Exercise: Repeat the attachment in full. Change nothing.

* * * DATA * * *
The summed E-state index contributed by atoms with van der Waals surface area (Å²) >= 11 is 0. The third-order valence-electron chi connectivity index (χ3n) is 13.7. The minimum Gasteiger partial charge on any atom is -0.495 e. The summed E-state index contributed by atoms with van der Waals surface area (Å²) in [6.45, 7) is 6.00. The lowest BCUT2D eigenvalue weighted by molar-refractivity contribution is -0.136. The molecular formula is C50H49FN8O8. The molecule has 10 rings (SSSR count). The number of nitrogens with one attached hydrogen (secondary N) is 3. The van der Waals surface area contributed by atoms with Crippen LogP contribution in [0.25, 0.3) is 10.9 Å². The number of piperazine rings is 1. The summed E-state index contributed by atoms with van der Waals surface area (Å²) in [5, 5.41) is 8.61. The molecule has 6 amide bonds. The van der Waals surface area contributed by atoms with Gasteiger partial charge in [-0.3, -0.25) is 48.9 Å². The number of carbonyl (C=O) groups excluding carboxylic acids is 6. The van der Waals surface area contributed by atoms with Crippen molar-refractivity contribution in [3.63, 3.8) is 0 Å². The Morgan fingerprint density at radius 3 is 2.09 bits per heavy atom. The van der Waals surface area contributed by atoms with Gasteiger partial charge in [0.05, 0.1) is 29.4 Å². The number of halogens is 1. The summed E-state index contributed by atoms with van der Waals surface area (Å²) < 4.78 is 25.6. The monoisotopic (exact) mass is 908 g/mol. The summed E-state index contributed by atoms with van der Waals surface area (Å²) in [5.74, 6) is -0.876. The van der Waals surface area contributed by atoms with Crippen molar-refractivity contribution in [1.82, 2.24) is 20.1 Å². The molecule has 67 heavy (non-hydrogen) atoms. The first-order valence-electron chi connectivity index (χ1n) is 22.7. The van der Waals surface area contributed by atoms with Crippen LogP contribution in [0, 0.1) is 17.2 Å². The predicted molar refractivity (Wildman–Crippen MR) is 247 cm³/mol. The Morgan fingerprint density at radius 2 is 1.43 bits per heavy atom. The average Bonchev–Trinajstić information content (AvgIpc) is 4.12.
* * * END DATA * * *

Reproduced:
The summed E-state index contributed by atoms with van der Waals surface area (Å²) >= 11 is 0. The third-order valence-electron chi connectivity index (χ3n) is 13.7. The minimum Gasteiger partial charge on any atom is -0.495 e. The summed E-state index contributed by atoms with van der Waals surface area (Å²) in [6.45, 7) is 6.00. The lowest BCUT2D eigenvalue weighted by molar-refractivity contribution is -0.136. The molecular formula is C50H49FN8O8. The molecule has 10 rings (SSSR count). The number of nitrogens with one attached hydrogen (secondary N) is 3. The van der Waals surface area contributed by atoms with Crippen LogP contribution in [0.25, 0.3) is 10.9 Å². The number of piperazine rings is 1. The summed E-state index contributed by atoms with van der Waals surface area (Å²) in [5, 5.41) is 8.61. The molecule has 6 amide bonds. The van der Waals surface area contributed by atoms with Gasteiger partial charge in [-0.3, -0.25) is 48.9 Å². The number of carbonyl (C=O) groups excluding carboxylic acids is 6. The van der Waals surface area contributed by atoms with Crippen molar-refractivity contribution in [3.63, 3.8) is 0 Å². The Morgan fingerprint density at radius 3 is 2.09 bits per heavy atom. The van der Waals surface area contributed by atoms with Gasteiger partial charge in [0.05, 0.1) is 29.4 Å². The number of halogens is 1. The summed E-state index contributed by atoms with van der Waals surface area (Å²) < 4.78 is 25.6. The monoisotopic (exact) mass is 908 g/mol. The summed E-state index contributed by atoms with van der Waals surface area (Å²) in [5.74, 6) is -0.876. The van der Waals surface area contributed by atoms with Crippen molar-refractivity contribution in [1.82, 2.24) is 20.1 Å². The molecule has 67 heavy (non-hydrogen) atoms. The first-order valence-electron chi connectivity index (χ1n) is 22.7. The van der Waals surface area contributed by atoms with Crippen LogP contribution in [0, 0.1) is 17.2 Å². The predicted molar refractivity (Wildman–Crippen MR) is 247 cm³/mol. The Morgan fingerprint density at radius 2 is 1.43 bits per heavy atom. The average Bonchev–Trinajstić information content (AvgIpc) is 4.12.